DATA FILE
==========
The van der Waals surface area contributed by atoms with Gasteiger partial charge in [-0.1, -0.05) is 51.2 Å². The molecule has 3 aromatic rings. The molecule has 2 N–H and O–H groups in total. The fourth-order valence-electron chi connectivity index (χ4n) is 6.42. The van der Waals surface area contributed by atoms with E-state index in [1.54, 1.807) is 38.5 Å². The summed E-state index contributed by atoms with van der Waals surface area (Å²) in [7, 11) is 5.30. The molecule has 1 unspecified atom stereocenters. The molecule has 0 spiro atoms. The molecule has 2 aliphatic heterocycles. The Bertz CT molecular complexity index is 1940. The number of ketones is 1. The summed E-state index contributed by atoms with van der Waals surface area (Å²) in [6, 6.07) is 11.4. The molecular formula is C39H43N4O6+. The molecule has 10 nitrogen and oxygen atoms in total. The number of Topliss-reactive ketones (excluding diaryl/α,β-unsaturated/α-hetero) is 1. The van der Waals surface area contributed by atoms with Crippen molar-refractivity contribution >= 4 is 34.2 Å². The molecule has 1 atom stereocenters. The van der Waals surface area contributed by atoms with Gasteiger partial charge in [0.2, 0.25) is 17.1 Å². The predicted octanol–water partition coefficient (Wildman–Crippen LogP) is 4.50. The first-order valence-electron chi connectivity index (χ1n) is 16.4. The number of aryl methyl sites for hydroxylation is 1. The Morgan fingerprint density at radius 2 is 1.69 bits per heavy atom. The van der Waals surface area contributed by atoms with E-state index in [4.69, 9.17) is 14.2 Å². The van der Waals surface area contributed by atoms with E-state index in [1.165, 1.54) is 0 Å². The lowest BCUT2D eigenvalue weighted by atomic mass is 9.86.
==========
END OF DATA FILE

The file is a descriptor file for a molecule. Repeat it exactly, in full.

The van der Waals surface area contributed by atoms with Gasteiger partial charge in [-0.1, -0.05) is 51.2 Å². The molecule has 3 aromatic rings. The molecule has 2 N–H and O–H groups in total. The fourth-order valence-electron chi connectivity index (χ4n) is 6.42. The van der Waals surface area contributed by atoms with E-state index in [1.54, 1.807) is 38.5 Å². The summed E-state index contributed by atoms with van der Waals surface area (Å²) in [7, 11) is 5.30. The molecule has 1 unspecified atom stereocenters. The molecule has 0 spiro atoms. The molecule has 2 aliphatic heterocycles. The Bertz CT molecular complexity index is 1940. The number of ketones is 1. The summed E-state index contributed by atoms with van der Waals surface area (Å²) in [6, 6.07) is 11.4. The molecular formula is C39H43N4O6+. The molecule has 10 nitrogen and oxygen atoms in total. The number of Topliss-reactive ketones (excluding diaryl/α,β-unsaturated/α-hetero) is 1. The van der Waals surface area contributed by atoms with Crippen molar-refractivity contribution >= 4 is 34.2 Å². The molecule has 1 atom stereocenters. The van der Waals surface area contributed by atoms with Gasteiger partial charge in [0.2, 0.25) is 17.1 Å². The predicted octanol–water partition coefficient (Wildman–Crippen LogP) is 4.50. The first-order valence-electron chi connectivity index (χ1n) is 16.4. The number of aryl methyl sites for hydroxylation is 1. The Morgan fingerprint density at radius 2 is 1.69 bits per heavy atom. The van der Waals surface area contributed by atoms with E-state index in [4.69, 9.17) is 14.2 Å². The van der Waals surface area contributed by atoms with E-state index in [1.165, 1.54) is 0 Å². The lowest BCUT2D eigenvalue weighted by atomic mass is 9.86.